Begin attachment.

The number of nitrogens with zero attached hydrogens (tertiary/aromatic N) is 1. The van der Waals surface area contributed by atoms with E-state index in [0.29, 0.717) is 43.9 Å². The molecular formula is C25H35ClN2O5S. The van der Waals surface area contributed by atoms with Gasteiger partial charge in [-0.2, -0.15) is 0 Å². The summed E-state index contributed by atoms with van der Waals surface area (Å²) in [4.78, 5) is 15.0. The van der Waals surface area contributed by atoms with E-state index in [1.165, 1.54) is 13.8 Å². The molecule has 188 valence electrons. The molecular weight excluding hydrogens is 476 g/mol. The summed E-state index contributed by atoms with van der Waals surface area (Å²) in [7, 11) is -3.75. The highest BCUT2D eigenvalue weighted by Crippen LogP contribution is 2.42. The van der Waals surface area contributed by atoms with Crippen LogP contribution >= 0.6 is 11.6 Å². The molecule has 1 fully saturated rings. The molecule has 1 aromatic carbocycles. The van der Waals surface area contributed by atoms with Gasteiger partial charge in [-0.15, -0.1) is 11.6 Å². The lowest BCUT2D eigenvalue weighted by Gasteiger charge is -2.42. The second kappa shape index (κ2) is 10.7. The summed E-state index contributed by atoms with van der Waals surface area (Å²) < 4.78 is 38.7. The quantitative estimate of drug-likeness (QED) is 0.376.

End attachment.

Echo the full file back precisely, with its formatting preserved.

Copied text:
The number of nitrogens with zero attached hydrogens (tertiary/aromatic N) is 1. The van der Waals surface area contributed by atoms with E-state index in [0.29, 0.717) is 43.9 Å². The molecular formula is C25H35ClN2O5S. The van der Waals surface area contributed by atoms with Gasteiger partial charge in [-0.2, -0.15) is 0 Å². The summed E-state index contributed by atoms with van der Waals surface area (Å²) in [4.78, 5) is 15.0. The van der Waals surface area contributed by atoms with E-state index in [1.165, 1.54) is 13.8 Å². The molecule has 188 valence electrons. The molecular weight excluding hydrogens is 476 g/mol. The summed E-state index contributed by atoms with van der Waals surface area (Å²) in [7, 11) is -3.75. The highest BCUT2D eigenvalue weighted by Crippen LogP contribution is 2.42. The van der Waals surface area contributed by atoms with Crippen LogP contribution >= 0.6 is 11.6 Å². The molecule has 1 fully saturated rings. The molecule has 1 aromatic carbocycles. The van der Waals surface area contributed by atoms with Gasteiger partial charge in [-0.15, -0.1) is 11.6 Å². The lowest BCUT2D eigenvalue weighted by Gasteiger charge is -2.42. The second kappa shape index (κ2) is 10.7. The summed E-state index contributed by atoms with van der Waals surface area (Å²) < 4.78 is 38.7. The quantitative estimate of drug-likeness (QED) is 0.376.